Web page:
Senator McCain:  Mr. President, I want to commend the Budget Committee Chairman for his ongoing efforts to tackle the fire-borrowing issue.  We all agree that the Forest Service should receive the funding it needs to fight fires.  I’m also glad that there is growing agreement that the Forest Service should budget for 100% of its wildfire suppression costs as proposed in legislation introduced by me and my colleagues, Senator Flake and Senator Barrasso.  We also know that science has shown how forest restoration is highly effective in reducing wildfire severity.  I look forward to working with Senator Wyden and the Chairman of the Senate Budget Committee on an agreeable solution that protects wildfire prevention and wildfire suppression as the two top priorities of the Forest Service.

Senator Flake: Mr. President, there is wide agreement that the current wildfire funding system is broken. There is no doubt that wildfires are disastrous and the cost to suppress them continues to grow. But we cannot let the costly and disastrous nature of wildfire make us lose sight that many of the costs of fighting fire can be anticipated. Like Senator McCain, I am pleased that there is growing consensus that the fiscally responsible way to deal with these wildfires is to allow access to additional funds through a limited process only after agencies have been appropriated for one hundred percent of the anticipated costs of suppression. I look forward to working with my colleagues on enacting this funding fix as well as incorporating provisions that ease the removal of the hazardous fuels that create fire-prone landscapes.

Senator Barrasso: Mr. President, I want to thank the Senior Senator from Wyoming and Chairman of the Senate Budget Committee for his steadfast approach to addressing budget priorities in a responsible and fiscally sound manner.  There is bipartisan agreement to end the practice of fire borrowing.  If Congress is going to consider budgetary cap adjustments under the jurisdiction of the Budget Committee, the Forest Service should first budget for one hundred percent of its wildfire suppression costs before cap adjustments are made.  In order to bring down the long-term cost of wildfire suppression, Congress should also actively engage in supporting activities, which reduce the cost and severity of wildfire such as hazardous fuels treatments, thinning, and other active forest management projects.  I have joined with Senators McCain and Flake on legislation to address these issues.  I have also put forward legislation to treat more acres to improve forest health and reduce the risk of wildfire.  I want to work with my colleagues in the Senate, and specifically Chairman Enzi, to prevent future fire borrowing and reduce the long-term economic and ecological costs associated with wildfires.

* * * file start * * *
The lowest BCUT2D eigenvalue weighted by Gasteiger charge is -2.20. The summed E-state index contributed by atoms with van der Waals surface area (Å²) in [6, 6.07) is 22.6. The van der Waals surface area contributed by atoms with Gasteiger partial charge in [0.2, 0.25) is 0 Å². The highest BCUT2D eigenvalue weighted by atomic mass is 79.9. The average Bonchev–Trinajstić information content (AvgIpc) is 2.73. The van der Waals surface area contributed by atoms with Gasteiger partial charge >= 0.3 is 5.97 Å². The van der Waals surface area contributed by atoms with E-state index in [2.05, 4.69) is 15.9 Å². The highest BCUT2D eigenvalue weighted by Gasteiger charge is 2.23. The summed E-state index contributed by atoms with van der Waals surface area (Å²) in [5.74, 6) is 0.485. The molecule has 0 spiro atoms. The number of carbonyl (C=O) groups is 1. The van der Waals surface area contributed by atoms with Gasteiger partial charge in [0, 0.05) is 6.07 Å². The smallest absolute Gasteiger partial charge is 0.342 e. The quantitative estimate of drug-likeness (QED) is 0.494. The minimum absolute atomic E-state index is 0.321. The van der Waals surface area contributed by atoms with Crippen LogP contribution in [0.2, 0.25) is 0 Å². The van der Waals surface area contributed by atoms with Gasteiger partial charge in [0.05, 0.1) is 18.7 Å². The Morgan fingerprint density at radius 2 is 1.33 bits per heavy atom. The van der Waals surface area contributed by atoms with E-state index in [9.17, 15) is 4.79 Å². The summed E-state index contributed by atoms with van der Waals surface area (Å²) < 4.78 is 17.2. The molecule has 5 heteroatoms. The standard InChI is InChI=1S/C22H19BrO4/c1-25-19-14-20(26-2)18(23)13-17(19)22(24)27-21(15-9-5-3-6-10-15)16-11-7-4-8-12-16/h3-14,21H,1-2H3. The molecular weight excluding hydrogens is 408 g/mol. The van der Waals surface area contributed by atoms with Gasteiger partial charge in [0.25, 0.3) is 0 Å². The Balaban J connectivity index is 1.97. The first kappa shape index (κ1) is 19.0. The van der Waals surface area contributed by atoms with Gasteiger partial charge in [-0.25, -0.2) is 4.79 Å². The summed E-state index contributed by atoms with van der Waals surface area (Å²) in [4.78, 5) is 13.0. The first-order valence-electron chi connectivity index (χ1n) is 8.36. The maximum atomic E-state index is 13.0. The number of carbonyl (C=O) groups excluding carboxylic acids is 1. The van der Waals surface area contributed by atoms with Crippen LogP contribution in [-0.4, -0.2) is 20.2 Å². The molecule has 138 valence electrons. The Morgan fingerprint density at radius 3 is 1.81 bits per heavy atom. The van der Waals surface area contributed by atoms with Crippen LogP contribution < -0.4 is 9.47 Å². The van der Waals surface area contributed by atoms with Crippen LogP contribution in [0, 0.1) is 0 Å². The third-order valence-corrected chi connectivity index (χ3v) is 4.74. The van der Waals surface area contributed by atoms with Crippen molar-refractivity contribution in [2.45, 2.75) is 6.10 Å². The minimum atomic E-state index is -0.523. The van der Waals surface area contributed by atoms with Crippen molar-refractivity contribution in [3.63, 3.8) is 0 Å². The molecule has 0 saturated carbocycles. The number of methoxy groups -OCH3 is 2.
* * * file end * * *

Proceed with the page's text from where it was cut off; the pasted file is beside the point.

Senator Merkley:  Mr. President, yesterday, the Forest Service announced that for the first time in its 110-year history, it is spending more than 50% of its budget just to fight wildfires.  The Forest Service expects this problem to keep getting worse.  Within a decade, they are projecting that firefighting costs will rise to two thirds of the Forest Service budget.  The Forest Service can no longer sustain these costs of fighting wildfires while continuing other critical functions of managing our federal forests.  It's long overdue that Congress eliminate the vicious cycle of fire borrowing, where the Forest Service is forced to dig further and further into its budget to fight fires at the expense of critical work to reduce hazardous fuels from the forest and other forest management. Mr. President I am very grateful that we have such a strong bipartisan group of colleagues working together on this critical matter. I thank my colleagues who are joining me today, and I note that it is this kind of bipartisan cooperation that gets the issues done, along with the strong leadership of Senator Wyden who has championed this issue with a bi-partisan bill for the last two congresses, in addition to the strong leadership of Senator Murkowski which allowed us to take a big step in the right direction in the Interior Appropriations bill for fiscal year 2016. It is crucial to our communities facing threats of wildfire that we keep this cooperation going. I will keep working with my colleagues to solve this urgent budgetary crisis.

Senator Daines: I want to thank Chairman Enzi for his commitment to solving the wildfire funding challenge that is increasingly forcing the Forest Service to spend more of its budget suppressing fires rather than preventing them through enhanced management. Like many other Western states, Montana has already experienced several high-intensity fires this year. The fire season thus far has been one of the worst in the past decade and has only made more evident the urgent need for a wildfire funding solution. As a cosponsor of the Wildfire Disaster Funding Act, I believe it is critical that Congress end fire borrowing and ensure that the Forest Service can spend more of its budget on making our National Forests more resilient to fire, while also equipping the agency with the tools and authorities it needs to restore active management. I look forward to working with Chairman Enzi, other Budget Committee members, and fellow colleagues to find consensus on these high-priority reforms.

Senator Tester:  Mr. President, I join my colleagues in wanting to fix the way we fund fire.  We have to start using common sense and budget for catastrophic wildfires like we do for other natural disasters.  Unfortunately, due to Congressional inaction and growing costs associated with fighting wildfires, the Forest Service is increasingly turning into a firefighting agency.  This means fewer resources for smart public land management.  Montana’s national forests benefit our outdoor recreation economy, support timber jobs in rural communities, and preserve the drinking water that Montanans rely on.  I look forward to working with my colleagues on both sides of the aisle to address both the issues of fire borrowing and the increasing costs of fighting fires.  The Forest Service cannot continue to absorb these increasing costs without undermining other critical priorities, from timber harvest and research to conservation and recreation management.  There is real bipartisan support for getting something done on this issue and I am confident a growing number of our colleagues will join us as we push forward this fall.